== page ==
Skip to main content

Violence against Women and Girls

Volume 620: debated on Thursday 2 February 2017

Sexual harassment and sexual violence in schools is totally unacceptable and should not be tolerated, and I pay tribute to the fantastic work of Girlguiding UK, which is tackling this important issue. We are working with it as we take forward the commitment we made in response to the Women and Equalities Committee inquiry on sexual violence and sexual harassment in schools to review existing guidance and then to look at what further support we can put in place for schools.

I thank my right hon. Friend for that answer. How much training and emotional support is given to girl guides and other young girls who are bullied online?

Tackling all forms of bullying, including cyber-bullying, is a priority for us. We are investing £1.6 million over two years directly in anti-bullying initiatives, including via the Diana award project, which has a focus on digital resilience for young people. The Government have also funded the UK Safer Internet Centre to develop new cyber-bullying guidance for schools and an associated online safety toolkit. My hon. Friend’s question highlights the fact that the world is a very different place for our young people these days, and our guidance, laws and teaching need to stay up to date.

Will the Government support Girlguiding’s “Girls Matter” campaign to update the school curriculum to include sexual consent, online safety, tackling violence against women and girls, and LGBT and healthy relationships?

I have set out my feeling that it is time we look at the guidance that is in place and how we can improve the teaching. That is the right thing to do. We will set out our next steps at the next stage of the Children and Social Work Bill, but we are already doing other things, too. We have already held our first advisory group on looking at updating our guidance on tackling bullying. Through that and the frameworks we have in place, we hope that we can help schools to develop improved codes of practice to combat bullying, too.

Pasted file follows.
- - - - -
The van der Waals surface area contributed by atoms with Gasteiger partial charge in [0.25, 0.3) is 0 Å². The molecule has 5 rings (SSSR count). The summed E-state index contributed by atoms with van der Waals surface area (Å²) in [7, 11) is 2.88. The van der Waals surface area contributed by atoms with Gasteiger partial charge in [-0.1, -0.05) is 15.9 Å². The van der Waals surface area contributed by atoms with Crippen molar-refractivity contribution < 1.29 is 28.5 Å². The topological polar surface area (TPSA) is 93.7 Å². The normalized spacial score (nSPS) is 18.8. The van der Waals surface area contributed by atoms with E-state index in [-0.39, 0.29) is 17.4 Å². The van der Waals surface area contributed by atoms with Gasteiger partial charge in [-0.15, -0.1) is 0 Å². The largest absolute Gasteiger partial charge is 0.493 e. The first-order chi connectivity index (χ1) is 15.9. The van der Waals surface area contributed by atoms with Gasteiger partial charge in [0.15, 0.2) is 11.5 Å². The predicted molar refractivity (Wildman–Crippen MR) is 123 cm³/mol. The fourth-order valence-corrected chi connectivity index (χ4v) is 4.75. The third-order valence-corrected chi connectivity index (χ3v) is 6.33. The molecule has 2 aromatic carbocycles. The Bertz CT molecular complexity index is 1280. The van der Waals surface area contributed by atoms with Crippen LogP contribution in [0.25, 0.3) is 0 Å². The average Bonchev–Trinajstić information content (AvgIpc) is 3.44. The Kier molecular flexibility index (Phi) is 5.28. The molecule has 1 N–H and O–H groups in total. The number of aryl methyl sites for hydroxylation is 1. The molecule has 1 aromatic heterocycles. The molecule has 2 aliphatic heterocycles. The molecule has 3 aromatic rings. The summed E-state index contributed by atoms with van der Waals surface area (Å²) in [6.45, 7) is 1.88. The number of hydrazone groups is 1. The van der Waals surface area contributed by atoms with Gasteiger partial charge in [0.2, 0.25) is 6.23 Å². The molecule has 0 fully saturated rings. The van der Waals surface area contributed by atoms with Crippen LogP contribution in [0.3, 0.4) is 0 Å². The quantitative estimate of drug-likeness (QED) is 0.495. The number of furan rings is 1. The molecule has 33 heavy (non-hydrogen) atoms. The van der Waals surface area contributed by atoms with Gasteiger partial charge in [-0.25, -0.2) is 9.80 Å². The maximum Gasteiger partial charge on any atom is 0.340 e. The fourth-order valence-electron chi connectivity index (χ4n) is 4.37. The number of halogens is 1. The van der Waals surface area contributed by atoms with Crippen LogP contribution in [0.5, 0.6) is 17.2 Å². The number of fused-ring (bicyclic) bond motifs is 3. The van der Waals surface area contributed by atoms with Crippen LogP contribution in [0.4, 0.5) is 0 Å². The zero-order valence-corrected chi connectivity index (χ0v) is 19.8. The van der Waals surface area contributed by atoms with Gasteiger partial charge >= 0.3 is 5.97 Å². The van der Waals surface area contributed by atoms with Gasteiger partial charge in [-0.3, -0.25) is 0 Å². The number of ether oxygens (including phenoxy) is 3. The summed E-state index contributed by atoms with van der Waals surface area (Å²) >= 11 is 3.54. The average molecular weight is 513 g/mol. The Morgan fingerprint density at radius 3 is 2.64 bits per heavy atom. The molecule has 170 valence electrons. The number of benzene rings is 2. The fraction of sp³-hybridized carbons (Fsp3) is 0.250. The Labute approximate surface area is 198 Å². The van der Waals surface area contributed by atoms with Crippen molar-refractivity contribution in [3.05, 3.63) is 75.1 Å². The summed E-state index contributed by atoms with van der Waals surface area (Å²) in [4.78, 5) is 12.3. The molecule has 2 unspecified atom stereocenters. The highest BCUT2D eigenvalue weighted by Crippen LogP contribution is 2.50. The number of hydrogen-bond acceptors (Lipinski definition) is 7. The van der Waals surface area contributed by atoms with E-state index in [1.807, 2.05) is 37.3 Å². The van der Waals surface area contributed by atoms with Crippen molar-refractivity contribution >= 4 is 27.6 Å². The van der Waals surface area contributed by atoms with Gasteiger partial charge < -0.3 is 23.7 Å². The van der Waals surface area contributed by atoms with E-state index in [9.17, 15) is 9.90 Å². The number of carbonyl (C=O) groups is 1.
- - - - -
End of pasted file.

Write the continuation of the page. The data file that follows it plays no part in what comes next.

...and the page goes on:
Will the Minister confirm that there is co-operation at a comprehensive level, particularly with uniformed organisations such as the Girls Brigade, as well as Girlguiding, to combat this pernicious aspect of the 21st century?

Those sorts of organisations can be vital and incredibly powerful in changing attitudes and helping young girls in particular to understand that they do have a voice and should not accept this sort of behaviour. When I was at the Department for International Development, we worked very closely with Girlguiding on gender equality more generally, and I am pleased that that relationship can continue now that I am at the Department for Education.

A vital part of fulfilling the aims of Girlguiding’s campaign to end violence against women and girls is challenging the attitudes and behaviour of the perpetrators of these crimes. What are the Government doing to ensure there is national coverage for high-quality, accredited, community-based perpetrator programmes, such as the ones I was involved in—I declare an interest—before I became an MP and came to this place?

The work that the DFE does is part of a cross-Government programme on tackling harassment, bullying and intimidation. It is about not only supporting people—particularly young people, in the case of the DFE—who are bearing the brunt of that behaviour, but understanding what is driving it and tackling the root causes.

The Girlguiding survey found that 20% of 13 to 21-year-olds have had unwanted pornographic imagery sent to them, and 5% have had indecent images shared without their consent. If the Government really do want to support the Girlguiding campaign, why is the Department cutting the funding to the revenge porn helpline, which has taken more than 2,500 calls in the past year? How will the Minister ensure that victims of revenge porn have access to bespoke support, as promised in the Government’s violence against women and girls strategy, when she is shutting the only helpline in March?

I do not think the hon. Lady has the right information; in fact, we have not made any announcements in relation to that effect yet. Alongside all the comments made by hon. Members today, it is worth reflecting on the fact that another thing we can do is improve the evidence base in this area, which is why we have included specific questions on sexist and racist bullying in the next wave of the National Foundation for Educational Research Teacher Voice survey. We hope that some of the findings from those questions will be available later this year.